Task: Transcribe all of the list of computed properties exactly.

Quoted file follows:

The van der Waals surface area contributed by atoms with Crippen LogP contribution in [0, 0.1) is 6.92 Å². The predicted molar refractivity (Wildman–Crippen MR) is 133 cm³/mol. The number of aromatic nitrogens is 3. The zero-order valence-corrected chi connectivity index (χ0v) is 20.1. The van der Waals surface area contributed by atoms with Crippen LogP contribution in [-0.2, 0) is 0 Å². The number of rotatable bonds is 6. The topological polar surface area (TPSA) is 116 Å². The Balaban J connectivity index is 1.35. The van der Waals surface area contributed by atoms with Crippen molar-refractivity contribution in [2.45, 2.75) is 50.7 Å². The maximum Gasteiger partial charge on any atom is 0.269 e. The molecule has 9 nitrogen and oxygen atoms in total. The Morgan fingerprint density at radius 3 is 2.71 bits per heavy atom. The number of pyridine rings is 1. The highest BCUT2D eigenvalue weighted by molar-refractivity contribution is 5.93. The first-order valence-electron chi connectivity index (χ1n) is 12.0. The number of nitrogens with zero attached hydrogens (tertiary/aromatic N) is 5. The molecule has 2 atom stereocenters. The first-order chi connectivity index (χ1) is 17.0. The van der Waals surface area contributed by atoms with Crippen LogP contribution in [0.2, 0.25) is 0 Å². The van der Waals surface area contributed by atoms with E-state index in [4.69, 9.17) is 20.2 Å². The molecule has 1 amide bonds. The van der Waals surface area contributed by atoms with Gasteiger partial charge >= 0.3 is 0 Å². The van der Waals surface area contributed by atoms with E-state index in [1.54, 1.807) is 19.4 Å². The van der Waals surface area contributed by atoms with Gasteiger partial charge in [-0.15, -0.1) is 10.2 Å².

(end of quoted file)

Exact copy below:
The van der Waals surface area contributed by atoms with Crippen LogP contribution in [0, 0.1) is 6.92 Å². The predicted molar refractivity (Wildman–Crippen MR) is 133 cm³/mol. The number of aromatic nitrogens is 3. The zero-order valence-corrected chi connectivity index (χ0v) is 20.1. The van der Waals surface area contributed by atoms with Crippen LogP contribution in [-0.2, 0) is 0 Å². The number of rotatable bonds is 6. The topological polar surface area (TPSA) is 116 Å². The Balaban J connectivity index is 1.35. The van der Waals surface area contributed by atoms with Crippen molar-refractivity contribution in [2.45, 2.75) is 50.7 Å². The maximum Gasteiger partial charge on any atom is 0.269 e. The molecule has 9 nitrogen and oxygen atoms in total. The Morgan fingerprint density at radius 3 is 2.71 bits per heavy atom. The number of pyridine rings is 1. The highest BCUT2D eigenvalue weighted by molar-refractivity contribution is 5.93. The first-order valence-electron chi connectivity index (χ1n) is 12.0. The number of nitrogens with zero attached hydrogens (tertiary/aromatic N) is 5. The molecule has 2 atom stereocenters. The first-order chi connectivity index (χ1) is 17.0. The van der Waals surface area contributed by atoms with Crippen LogP contribution in [0.2, 0.25) is 0 Å². The van der Waals surface area contributed by atoms with E-state index in [4.69, 9.17) is 20.2 Å². The molecule has 1 amide bonds. The van der Waals surface area contributed by atoms with Gasteiger partial charge >= 0.3 is 0 Å². The van der Waals surface area contributed by atoms with E-state index in [1.54, 1.807) is 19.4 Å². The van der Waals surface area contributed by atoms with Gasteiger partial charge in [-0.15, -0.1) is 10.2 Å².